Hot on the heels of the underrated Memories From Another Planet EP on his D.KO Records imprint, Ralph 'Flabaire' Manauri brings his brand of smooth and groovy deep house to Popcorn. He begins confidently, channeling the atmospheric spirit of Twin Peaks on the swirling, soundscape deep house shuffle of "Laura Palmer". He doffs a cap to the disco-flecked warmth of vintage East Midlands deep house productions on "Shabbat Jam", before fusing gentle acid lines, dreamy textures and bubbly melody lines on the enjoyable "Urquinaona". British techno veteran Aubrey weighs in with a fine remix of "Laura Palmer" that cannily turns the track into a melodious, hypnotic tech-house roller.
Munich minimal prankster Jichael Mackson is back! The producer known to his Mum as Boris Steffen appears for the third time on Vincent Lemieux and Stephen Beaupre's Musique Risque and it's his first return since 2010's fabulous Just In Time EP. The Catch 22 EP starts off with the deep and driving and, dare we call it: progressive house groove of "Troublermxshort" which is reminiscent of older tracks like "Hokus Pokus". There's also "GTI"; equally deep and on the proggy side but using an adrenalised and suspenseful sidechained melody which pumps away gloriously. Finally we've got the deep and immersive ambient house of "Bob In Motion". There's always a mellower and dubby track on Mackson's releases and for many they're favourites; this ethereal stunner does not disappoint.
Efde has only a few releases to his credit, but this outing on Tom Trago's label trumps his previous output. In its original format, the title track combines soaring trance melodies, rolling snare drums and a central riff that gets more and more noisy as the arrangement progresses. It makes for an intoxicating combination and is redolent of "Primary Roots", one of Trago's own, earlier productions. There is an eerie ambient version of the title track, but it's clear from the rest of the release that Efde's real home is out on the dance floor. "Just Did It" is a pulsing, electronic bass-heavy affair, while on "CMP135", he mines a deeper but still driving house sound.
French disco deviant and Robsoul/Ondule mainstay Around 7 is back with more bumpin' and loopy house jams for proper house gangsters on the rather infectious "Discotronic" with its hypnotic bass riff and dusty drums really doing the business. "The Woohh Sound" does exactly what it says on the tin: you could really imagine DJ Sneak or Mark Farina using this one to whip up a frenzy at some Chicago basement party. Finally we have "Kiwi Kawi" which serves up some late night deep house of the smooth and sexy variety.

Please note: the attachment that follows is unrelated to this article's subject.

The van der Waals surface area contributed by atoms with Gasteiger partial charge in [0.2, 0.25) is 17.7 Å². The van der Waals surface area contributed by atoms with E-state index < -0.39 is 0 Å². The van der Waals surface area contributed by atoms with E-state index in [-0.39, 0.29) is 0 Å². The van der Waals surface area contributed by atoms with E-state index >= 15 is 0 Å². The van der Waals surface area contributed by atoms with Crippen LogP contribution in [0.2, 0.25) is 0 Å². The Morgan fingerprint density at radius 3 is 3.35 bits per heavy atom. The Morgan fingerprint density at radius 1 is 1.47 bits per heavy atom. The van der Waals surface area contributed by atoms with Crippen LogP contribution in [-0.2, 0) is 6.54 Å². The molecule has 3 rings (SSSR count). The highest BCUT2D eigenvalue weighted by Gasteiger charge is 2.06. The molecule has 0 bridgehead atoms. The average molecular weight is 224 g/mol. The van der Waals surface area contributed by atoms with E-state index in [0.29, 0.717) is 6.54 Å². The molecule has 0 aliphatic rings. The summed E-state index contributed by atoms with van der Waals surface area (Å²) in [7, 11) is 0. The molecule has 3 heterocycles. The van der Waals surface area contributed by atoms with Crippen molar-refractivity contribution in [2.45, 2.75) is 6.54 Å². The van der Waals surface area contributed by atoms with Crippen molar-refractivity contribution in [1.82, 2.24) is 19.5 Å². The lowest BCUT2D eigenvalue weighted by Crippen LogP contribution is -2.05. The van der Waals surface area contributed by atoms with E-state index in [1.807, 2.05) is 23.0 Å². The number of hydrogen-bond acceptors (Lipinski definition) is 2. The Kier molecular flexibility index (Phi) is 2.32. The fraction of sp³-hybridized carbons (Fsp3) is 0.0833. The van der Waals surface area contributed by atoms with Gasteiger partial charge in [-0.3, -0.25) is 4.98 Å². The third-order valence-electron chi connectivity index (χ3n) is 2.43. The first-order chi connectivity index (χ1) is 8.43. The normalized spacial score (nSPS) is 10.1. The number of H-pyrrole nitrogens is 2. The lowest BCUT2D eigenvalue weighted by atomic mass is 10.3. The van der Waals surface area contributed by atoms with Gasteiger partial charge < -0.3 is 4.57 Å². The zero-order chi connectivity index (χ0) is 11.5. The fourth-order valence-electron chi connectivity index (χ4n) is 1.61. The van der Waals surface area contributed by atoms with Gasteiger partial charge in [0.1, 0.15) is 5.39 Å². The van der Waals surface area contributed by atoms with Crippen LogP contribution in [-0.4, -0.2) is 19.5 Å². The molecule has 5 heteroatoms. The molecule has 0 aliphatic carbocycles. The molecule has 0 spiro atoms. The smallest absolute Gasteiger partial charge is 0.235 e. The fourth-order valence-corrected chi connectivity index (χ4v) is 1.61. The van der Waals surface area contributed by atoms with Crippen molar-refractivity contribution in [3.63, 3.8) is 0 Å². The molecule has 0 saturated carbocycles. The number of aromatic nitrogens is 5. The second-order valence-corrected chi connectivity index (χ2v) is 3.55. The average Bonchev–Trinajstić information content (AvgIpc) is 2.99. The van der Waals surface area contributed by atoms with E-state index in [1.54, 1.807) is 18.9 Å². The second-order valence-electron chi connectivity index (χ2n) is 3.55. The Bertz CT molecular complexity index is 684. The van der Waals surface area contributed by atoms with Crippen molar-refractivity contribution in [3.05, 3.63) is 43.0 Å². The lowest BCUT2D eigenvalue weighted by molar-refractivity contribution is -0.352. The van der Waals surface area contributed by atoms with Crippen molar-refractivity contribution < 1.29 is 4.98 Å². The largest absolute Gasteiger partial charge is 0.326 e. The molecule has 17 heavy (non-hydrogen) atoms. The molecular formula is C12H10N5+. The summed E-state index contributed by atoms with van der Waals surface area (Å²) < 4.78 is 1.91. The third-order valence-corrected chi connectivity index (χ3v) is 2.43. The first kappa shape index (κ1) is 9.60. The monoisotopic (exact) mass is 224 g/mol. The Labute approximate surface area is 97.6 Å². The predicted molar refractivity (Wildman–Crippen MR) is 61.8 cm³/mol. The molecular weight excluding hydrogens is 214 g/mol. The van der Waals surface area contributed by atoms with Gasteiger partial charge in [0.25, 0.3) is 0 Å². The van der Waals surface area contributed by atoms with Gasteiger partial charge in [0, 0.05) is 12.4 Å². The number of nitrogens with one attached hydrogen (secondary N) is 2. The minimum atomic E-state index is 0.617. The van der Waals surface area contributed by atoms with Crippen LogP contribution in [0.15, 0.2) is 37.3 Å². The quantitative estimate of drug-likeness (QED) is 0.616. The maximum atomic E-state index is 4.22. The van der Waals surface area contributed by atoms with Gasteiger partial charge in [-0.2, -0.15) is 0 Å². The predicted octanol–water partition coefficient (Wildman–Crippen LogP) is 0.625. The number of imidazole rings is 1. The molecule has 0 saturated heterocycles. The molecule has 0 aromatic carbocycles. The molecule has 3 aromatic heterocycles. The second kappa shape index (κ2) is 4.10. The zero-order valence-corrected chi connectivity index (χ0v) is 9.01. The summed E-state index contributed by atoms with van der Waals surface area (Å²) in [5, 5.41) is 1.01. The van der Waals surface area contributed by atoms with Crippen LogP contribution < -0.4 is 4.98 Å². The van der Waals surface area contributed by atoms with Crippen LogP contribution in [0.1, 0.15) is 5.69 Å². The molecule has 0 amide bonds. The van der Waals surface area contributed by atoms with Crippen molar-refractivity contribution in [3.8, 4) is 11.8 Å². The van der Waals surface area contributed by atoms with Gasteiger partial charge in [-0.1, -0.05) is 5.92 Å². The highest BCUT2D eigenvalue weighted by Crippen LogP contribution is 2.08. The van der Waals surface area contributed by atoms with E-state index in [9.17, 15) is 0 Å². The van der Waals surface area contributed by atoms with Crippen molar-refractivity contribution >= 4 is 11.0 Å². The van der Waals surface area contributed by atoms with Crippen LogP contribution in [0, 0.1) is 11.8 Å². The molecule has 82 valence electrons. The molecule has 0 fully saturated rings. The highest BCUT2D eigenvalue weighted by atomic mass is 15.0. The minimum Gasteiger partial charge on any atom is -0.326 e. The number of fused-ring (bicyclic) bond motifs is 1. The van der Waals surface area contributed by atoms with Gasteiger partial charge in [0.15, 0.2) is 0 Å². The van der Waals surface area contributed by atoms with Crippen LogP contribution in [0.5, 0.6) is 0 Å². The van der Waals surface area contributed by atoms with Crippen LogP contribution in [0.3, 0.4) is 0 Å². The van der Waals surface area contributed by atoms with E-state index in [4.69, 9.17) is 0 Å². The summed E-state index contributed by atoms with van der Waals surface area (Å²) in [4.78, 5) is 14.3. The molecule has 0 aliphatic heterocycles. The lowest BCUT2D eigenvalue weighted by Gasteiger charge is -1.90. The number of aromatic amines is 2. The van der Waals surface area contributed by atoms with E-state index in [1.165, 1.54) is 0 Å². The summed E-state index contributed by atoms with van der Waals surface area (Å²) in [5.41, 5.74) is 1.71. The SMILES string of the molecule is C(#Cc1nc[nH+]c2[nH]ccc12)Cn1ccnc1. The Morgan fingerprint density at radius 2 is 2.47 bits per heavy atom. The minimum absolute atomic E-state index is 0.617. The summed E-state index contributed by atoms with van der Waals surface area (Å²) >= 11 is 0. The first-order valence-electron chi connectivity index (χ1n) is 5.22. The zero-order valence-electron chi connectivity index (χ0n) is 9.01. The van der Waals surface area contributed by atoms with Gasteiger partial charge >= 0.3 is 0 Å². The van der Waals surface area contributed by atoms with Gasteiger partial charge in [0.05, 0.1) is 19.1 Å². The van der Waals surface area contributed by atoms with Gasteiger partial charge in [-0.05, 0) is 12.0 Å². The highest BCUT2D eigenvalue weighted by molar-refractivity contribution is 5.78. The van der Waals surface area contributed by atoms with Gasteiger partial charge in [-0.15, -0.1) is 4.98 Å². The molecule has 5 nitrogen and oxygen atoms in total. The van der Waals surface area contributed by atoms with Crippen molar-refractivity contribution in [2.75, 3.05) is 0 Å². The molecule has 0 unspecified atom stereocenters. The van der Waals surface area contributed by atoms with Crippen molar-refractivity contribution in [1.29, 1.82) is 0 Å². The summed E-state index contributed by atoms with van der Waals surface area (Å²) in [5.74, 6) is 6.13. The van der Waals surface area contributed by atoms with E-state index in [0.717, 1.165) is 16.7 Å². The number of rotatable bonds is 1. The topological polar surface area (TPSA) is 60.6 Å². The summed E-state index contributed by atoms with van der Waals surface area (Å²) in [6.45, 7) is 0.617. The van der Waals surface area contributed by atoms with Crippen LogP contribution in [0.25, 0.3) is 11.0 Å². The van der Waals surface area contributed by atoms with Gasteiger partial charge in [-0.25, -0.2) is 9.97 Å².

Melodymathics label boss Melodymann has pulled off something of a coup here, persuading Bulgarian hero KiNK and Belgian techno stalwart Fabrice Lig to join forces. The fine "Charleroi DC" is available in both "House" and "Techno" mix variants; both make great use of sparkling, Detroit style futurist synth motifs, dreamy pads and fizzing drum machine percussion. The expansive package also includes a trio of remixes from other like-minded producers. Detroit Swindle steps up first with a wonderful late night interpretation that boasts tougher drums, dustier grooves and some fine new musical touches, before Melodymann reinvents the track as a rich, jammed-out deep house roller. Finally, techno survivor Ian O'Brien delivers an impeccable trip into mid '90s tech-house territory that's shot through with classic machine soul.
As the title suggests, this expansive package offers up notable remixes of tracks from Soul Clap affiliate Nick Monaco's Half Naked full-length. There's naturally much to get the juices flowing, from the glistening guitars, restless cowbells and Balearic disco attitude of Adam Port's 'Free Wifi Remix' of 'Half Naked', to the low-slung, drum machine driven skewed pop goodness of PillowTalk's rework of Roland Harper hook-up "Rolly Polly". Other quietly impressive contributions come from Horse Meat Disco man Severino (a pleasingly distorted, gently pulsating rework of "Thin Air"), Lee Curtiss (a Balearic-meets-outsider house take on "Instant Gratification") and Insightful, whose wonky, post-dubstep interpretation of "Bathwater" is arguably the standout cut.